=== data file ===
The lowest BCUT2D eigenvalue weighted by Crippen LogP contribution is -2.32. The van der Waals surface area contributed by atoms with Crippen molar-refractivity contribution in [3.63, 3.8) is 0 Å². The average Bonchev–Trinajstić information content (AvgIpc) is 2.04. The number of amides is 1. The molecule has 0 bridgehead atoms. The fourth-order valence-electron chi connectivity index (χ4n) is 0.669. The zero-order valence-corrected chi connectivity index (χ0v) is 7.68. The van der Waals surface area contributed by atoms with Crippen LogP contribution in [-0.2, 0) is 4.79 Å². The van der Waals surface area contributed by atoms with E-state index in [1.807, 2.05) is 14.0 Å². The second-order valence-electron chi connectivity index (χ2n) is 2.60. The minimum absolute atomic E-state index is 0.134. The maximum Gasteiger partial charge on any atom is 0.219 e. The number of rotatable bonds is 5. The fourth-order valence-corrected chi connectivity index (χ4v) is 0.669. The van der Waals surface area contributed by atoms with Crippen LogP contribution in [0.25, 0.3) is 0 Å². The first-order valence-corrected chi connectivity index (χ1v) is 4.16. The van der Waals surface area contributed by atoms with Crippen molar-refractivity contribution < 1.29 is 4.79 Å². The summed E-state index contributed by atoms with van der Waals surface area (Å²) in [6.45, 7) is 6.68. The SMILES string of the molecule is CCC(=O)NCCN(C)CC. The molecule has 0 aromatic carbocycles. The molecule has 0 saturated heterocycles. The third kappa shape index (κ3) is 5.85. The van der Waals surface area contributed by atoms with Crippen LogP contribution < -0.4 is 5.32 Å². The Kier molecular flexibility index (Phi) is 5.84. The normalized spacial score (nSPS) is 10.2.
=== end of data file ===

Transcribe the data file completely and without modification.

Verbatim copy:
The lowest BCUT2D eigenvalue weighted by Crippen LogP contribution is -2.32. The van der Waals surface area contributed by atoms with Crippen molar-refractivity contribution in [3.63, 3.8) is 0 Å². The average Bonchev–Trinajstić information content (AvgIpc) is 2.04. The number of amides is 1. The molecule has 0 bridgehead atoms. The fourth-order valence-electron chi connectivity index (χ4n) is 0.669. The zero-order valence-corrected chi connectivity index (χ0v) is 7.68. The van der Waals surface area contributed by atoms with Crippen LogP contribution in [-0.2, 0) is 4.79 Å². The van der Waals surface area contributed by atoms with E-state index in [1.807, 2.05) is 14.0 Å². The second-order valence-electron chi connectivity index (χ2n) is 2.60. The minimum absolute atomic E-state index is 0.134. The maximum Gasteiger partial charge on any atom is 0.219 e. The number of rotatable bonds is 5. The fourth-order valence-corrected chi connectivity index (χ4v) is 0.669. The van der Waals surface area contributed by atoms with Crippen LogP contribution in [0.25, 0.3) is 0 Å². The first-order valence-corrected chi connectivity index (χ1v) is 4.16. The van der Waals surface area contributed by atoms with Crippen molar-refractivity contribution < 1.29 is 4.79 Å². The summed E-state index contributed by atoms with van der Waals surface area (Å²) in [6.45, 7) is 6.68. The SMILES string of the molecule is CCC(=O)NCCN(C)CC. The molecule has 0 aromatic carbocycles. The molecule has 0 saturated heterocycles. The third kappa shape index (κ3) is 5.85. The van der Waals surface area contributed by atoms with Crippen LogP contribution < -0.4 is 5.32 Å². The Kier molecular flexibility index (Phi) is 5.84. The normalized spacial score (nSPS) is 10.2.